Critter 3 – Next time it was a moth that got into my apartment.  You know the phrase “Things are bigger in Texas”?  Well, Texans ain’t seen nothin’.  This moth had a wing span of 6″ across.  I wish I could have had something to put against it so you could judge for yourself but I figured if I put anything near it that it would just fly away so you will need to take my word for it that it was this big.  It was quite beautiful as well, with its dark colours and patterns across the wings.  I have no idea what kind of moth it is so can’t share that with you.  This one got into my apartment and since I didn’t want it flying around I had to get it out so out came the trusty broom.  I spent the next 15 minutes trying to shoo it out the apartment.  You know how these things flit about so trying to keep a straight track on getting it out the door was quite funny.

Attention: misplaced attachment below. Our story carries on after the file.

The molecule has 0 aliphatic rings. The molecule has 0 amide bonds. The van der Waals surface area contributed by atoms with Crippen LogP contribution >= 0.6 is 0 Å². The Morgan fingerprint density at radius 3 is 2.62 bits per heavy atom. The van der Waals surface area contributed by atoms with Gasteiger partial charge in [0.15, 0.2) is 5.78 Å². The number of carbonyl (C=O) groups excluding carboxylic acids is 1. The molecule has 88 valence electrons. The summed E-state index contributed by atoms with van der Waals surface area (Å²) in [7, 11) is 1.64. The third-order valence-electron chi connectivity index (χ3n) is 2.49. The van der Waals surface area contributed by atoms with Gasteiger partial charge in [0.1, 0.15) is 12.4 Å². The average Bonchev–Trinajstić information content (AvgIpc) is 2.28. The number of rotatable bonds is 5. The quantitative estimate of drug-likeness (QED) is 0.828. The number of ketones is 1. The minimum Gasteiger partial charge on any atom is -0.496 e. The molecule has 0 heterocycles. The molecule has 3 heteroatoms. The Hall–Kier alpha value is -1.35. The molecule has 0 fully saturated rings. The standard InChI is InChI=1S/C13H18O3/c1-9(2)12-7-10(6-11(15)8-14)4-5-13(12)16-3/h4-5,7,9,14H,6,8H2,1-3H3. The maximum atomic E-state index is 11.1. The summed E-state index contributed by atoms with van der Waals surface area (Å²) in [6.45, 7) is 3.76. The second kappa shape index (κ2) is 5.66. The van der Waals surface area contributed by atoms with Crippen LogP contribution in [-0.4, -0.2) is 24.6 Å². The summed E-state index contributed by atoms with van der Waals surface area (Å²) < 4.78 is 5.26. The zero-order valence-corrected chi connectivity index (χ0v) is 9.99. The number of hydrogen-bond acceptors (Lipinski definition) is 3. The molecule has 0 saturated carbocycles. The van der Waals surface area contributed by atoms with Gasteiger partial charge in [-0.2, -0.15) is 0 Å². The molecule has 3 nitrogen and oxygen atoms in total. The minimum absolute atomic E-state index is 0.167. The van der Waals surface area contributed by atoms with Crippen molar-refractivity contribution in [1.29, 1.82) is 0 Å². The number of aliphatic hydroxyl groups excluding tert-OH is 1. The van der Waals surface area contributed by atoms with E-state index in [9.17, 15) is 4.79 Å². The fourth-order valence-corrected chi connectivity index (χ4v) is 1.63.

Critter 4 – This critter was just a funny scenario.  Some of the frogs here have suction cups on their feet.  I have seen them stuck to the side of the house and most recently, one was stuck on the side of the truck.  My Canadian friend was a bit squeamish about the frog as she was driving me back to my apartment and it was on the driver’s side of the vehicle.  She managed to get it off the side of the truck but it ended up on top.  While driving she was afraid to put the window down for fear it would jump through the window but the evening warmth won her over and the window was put down a bit.  We got into town and had to make a stop at a store so while there my friend asked one of the guys to get the frog off the truck.  Well, it turns out, this guy was also squeamish with frogs. It was pretty funny watching him try to get this thing off the truck, (remember it has suction cups) – he would poke at it and pull his hand back quickly as if the critter was going to get him.  It was a comical few minutes.